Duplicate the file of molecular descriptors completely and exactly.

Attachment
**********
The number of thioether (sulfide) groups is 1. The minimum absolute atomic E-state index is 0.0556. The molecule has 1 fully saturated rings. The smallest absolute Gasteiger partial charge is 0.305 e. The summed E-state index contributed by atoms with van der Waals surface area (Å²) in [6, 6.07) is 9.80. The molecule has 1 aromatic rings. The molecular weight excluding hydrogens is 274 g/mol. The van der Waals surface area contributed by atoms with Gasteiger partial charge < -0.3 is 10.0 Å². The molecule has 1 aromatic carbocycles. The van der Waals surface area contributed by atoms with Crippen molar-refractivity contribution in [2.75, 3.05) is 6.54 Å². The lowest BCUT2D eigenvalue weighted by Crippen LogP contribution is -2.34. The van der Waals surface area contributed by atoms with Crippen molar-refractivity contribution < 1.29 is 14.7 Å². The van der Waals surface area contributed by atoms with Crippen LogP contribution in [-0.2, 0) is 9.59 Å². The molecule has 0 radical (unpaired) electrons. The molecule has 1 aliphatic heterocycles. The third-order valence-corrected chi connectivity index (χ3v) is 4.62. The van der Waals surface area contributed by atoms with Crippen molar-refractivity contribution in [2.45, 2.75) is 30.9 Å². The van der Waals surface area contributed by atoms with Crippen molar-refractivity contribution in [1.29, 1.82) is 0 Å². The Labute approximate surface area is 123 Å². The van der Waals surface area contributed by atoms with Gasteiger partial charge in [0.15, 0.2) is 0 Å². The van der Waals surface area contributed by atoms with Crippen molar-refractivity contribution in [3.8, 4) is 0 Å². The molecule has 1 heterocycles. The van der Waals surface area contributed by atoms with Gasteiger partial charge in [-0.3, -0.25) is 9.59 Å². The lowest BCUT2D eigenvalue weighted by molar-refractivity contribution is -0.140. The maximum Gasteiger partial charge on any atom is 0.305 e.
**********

The number of thioether (sulfide) groups is 1. The minimum absolute atomic E-state index is 0.0556. The molecule has 1 fully saturated rings. The smallest absolute Gasteiger partial charge is 0.305 e. The summed E-state index contributed by atoms with van der Waals surface area (Å²) in [6, 6.07) is 9.80. The molecule has 1 aromatic rings. The molecular weight excluding hydrogens is 274 g/mol. The van der Waals surface area contributed by atoms with Gasteiger partial charge < -0.3 is 10.0 Å². The molecule has 1 aromatic carbocycles. The van der Waals surface area contributed by atoms with Crippen molar-refractivity contribution in [2.75, 3.05) is 6.54 Å². The lowest BCUT2D eigenvalue weighted by Crippen LogP contribution is -2.34. The van der Waals surface area contributed by atoms with Crippen molar-refractivity contribution < 1.29 is 14.7 Å². The van der Waals surface area contributed by atoms with Crippen LogP contribution in [-0.2, 0) is 9.59 Å². The molecule has 0 radical (unpaired) electrons. The molecule has 1 aliphatic heterocycles. The third-order valence-corrected chi connectivity index (χ3v) is 4.62. The van der Waals surface area contributed by atoms with Crippen molar-refractivity contribution in [2.45, 2.75) is 30.9 Å². The van der Waals surface area contributed by atoms with Crippen molar-refractivity contribution in [1.29, 1.82) is 0 Å². The Labute approximate surface area is 123 Å². The van der Waals surface area contributed by atoms with Gasteiger partial charge in [0.15, 0.2) is 0 Å². The van der Waals surface area contributed by atoms with Crippen molar-refractivity contribution in [3.8, 4) is 0 Å². The molecule has 1 heterocycles. The van der Waals surface area contributed by atoms with Gasteiger partial charge in [-0.3, -0.25) is 9.59 Å². The lowest BCUT2D eigenvalue weighted by molar-refractivity contribution is -0.140. The maximum Gasteiger partial charge on any atom is 0.305 e.